One of the most important issues of numerical modelling of complex physical phenomena is the accuracy of the results. Unfortunately, the researchers cannot compare the results from the numerical simulations with laboratory experiments, like in other areas of computational fluid dynamics. Instead, the reliability of the simulations can be assessed by comparing results from different numerical codes starting from the same initial conditions. In this regard, the researchers are also simulating the MareNostrum Universe with a totally different numerical approach, using more than two billion particles to represent the different fluid components. This simulation is part of a long-term project named The MareNostrum Numerical Cosmology Project (MNCP). Its aim is to use the capabilities of MareNostrum supercomputer to perform simulations of the universe with unprecedented resolution.

—–

Source: Barcelona Supercomputing Center, http://www.bsc.es/

Subscribe to HPCwire's Weekly Update!

Be the most informed person in the room! Stay ahead of the tech trends with industy updates delivered to you every week!

PRACEdays Reflects Europe’s HPC Commitment

May 25, 2017

More than 250 attendees and participants came together for PRACEdays17 in Barcelona last week, part of the European HPC Summit Week 2017, held May 15-19 at t Read more…

By Tiffany Trader

Russian Researchers Claim First Quantum-Safe Blockchain

May 25, 2017

The Russian Quantum Center today announced it has overcome the threat of quantum cryptography by creating the first quantum-safe blockchain, securing cryptocurr Read more…

By Doug Black

Google Debuts TPU v2 and will Add to Google Cloud

May 25, 2017

Not long after stirring attention in the deep learning/AI community by revealing the details of its Tensor Processing Unit (TPU), Google last week announced the Read more…

By John Russell

Nvidia CEO Predicts AI ‘Cambrian Explosion’

May 25, 2017

The processing power and cloud access to developer tools used to train machine-learning models are making artificial intelligence ubiquitous across computing pl Read more…

By George Leopold

HPE Extreme Performance Solutions

Exploring the Three Models of Remote Visualization

The explosion of data and advancement of digital technologies are dramatically changing the way many companies do business. With the help of high performance computing (HPC) solutions and data analytics platforms, manufacturers are developing products faster, healthcare providers are improving patient care, and energy companies are improving planning, exploration, and production. Read more…

PGAS Use will Rise on New H/W Trends, Says Reinders

May 25, 2017

If you have not already tried using PGAS, it is time to consider adding PGAS to the programming techniques you know. Partitioned Global Array Space, commonly kn Read more…

By James Reinders

Exascale Escapes 2018 Budget Axe; Rest of Science Suffers

May 23, 2017

President Trump's proposed $4.1 trillion FY 2018 budget is good for U.S. exascale computing development, but grim for the rest of science and technology spend Read more…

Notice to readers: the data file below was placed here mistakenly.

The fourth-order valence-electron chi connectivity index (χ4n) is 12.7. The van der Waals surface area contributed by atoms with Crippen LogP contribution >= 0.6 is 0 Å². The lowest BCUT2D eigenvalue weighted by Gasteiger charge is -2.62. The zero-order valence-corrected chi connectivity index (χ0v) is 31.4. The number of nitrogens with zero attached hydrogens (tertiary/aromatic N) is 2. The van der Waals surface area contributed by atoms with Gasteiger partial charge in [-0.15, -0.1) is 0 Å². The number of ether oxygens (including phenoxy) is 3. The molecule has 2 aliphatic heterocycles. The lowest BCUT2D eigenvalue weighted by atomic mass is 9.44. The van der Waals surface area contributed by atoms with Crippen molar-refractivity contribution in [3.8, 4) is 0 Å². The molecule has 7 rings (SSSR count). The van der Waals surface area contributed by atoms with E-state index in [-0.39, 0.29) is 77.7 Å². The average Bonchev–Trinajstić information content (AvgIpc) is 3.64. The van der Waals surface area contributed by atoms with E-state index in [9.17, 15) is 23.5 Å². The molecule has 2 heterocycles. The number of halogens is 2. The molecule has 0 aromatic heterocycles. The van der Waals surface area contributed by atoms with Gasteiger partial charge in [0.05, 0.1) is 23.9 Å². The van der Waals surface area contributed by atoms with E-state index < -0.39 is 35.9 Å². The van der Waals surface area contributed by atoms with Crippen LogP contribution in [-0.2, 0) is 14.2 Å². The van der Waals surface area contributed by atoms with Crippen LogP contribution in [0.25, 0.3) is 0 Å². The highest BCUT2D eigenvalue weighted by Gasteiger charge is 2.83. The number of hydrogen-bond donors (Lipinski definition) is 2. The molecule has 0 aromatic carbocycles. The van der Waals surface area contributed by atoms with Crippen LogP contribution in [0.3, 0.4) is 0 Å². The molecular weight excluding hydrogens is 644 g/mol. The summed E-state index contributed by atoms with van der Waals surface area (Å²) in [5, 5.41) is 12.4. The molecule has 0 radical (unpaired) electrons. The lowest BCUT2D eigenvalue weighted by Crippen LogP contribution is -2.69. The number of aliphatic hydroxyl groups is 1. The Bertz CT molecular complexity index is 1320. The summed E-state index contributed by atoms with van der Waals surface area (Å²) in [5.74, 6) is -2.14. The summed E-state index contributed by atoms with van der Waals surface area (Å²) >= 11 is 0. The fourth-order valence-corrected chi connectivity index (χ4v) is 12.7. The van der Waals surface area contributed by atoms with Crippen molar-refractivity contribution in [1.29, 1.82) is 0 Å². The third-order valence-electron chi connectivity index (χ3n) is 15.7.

By Tiffany Trader

Hedge Funds (with Supercomputing help) Rank First Among Investors

May 22, 2017

In case you didn’t know, The Quants Run Wall Street Now, or so says a headline in today’s Wall Street Journal. Quant-run hedge funds now control the largest Read more…

By John Russell

IBM, D-Wave Report Quantum Computing Advances

May 18, 2017

IBM said this week it has built and tested a pair of quantum computing processors, including a prototype of a commercial version. That progress follows an an Read more…

By George Leopold

PRACEdays Reflects Europe’s HPC Commitment

May 25, 2017

More than 250 attendees and participants came together for PRACEdays17 in Barcelona last week, part of the European HPC Summit Week 2017, held May 15-19 at t Read more…

By Tiffany Trader

PGAS Use will Rise on New H/W Trends, Says Reinders

May 25, 2017

If you have not already tried using PGAS, it is time to consider adding PGAS to the programming techniques you know. Partitioned Global Array Space, commonly kn Read more…

By James Reinders

Exascale Escapes 2018 Budget Axe; Rest of Science Suffers

May 23, 2017

President Trump's proposed $4.1 trillion FY 2018 budget is good for U.S. exascale computing development, but grim for the rest of science and technology spend Read more…

By Tiffany Trader

Cray Offers Supercomputing as a Service, Targets Biotechs First

May 16, 2017

Leading supercomputer vendor Cray and datacenter/cloud provider the Markley Group today announced plans to jointly deliver supercomputing as a service. The init Read more…

By John Russell

HPE’s Memory-centric The Machine Coming into View, Opens ARMs to 3rd-party Developers

May 16, 2017

Announced three years ago, HPE’s The Machine is said to be the largest R&D program in the venerable company’s history, one that could be progressing tow Read more…

By Doug Black

What’s Up with Hyperion as It Transitions From IDC?

May 15, 2017

If you’re wondering what’s happening with Hyperion Research – formerly the IDC HPC group – apparently you are not alone, says Steve Conway, now senior V Read more…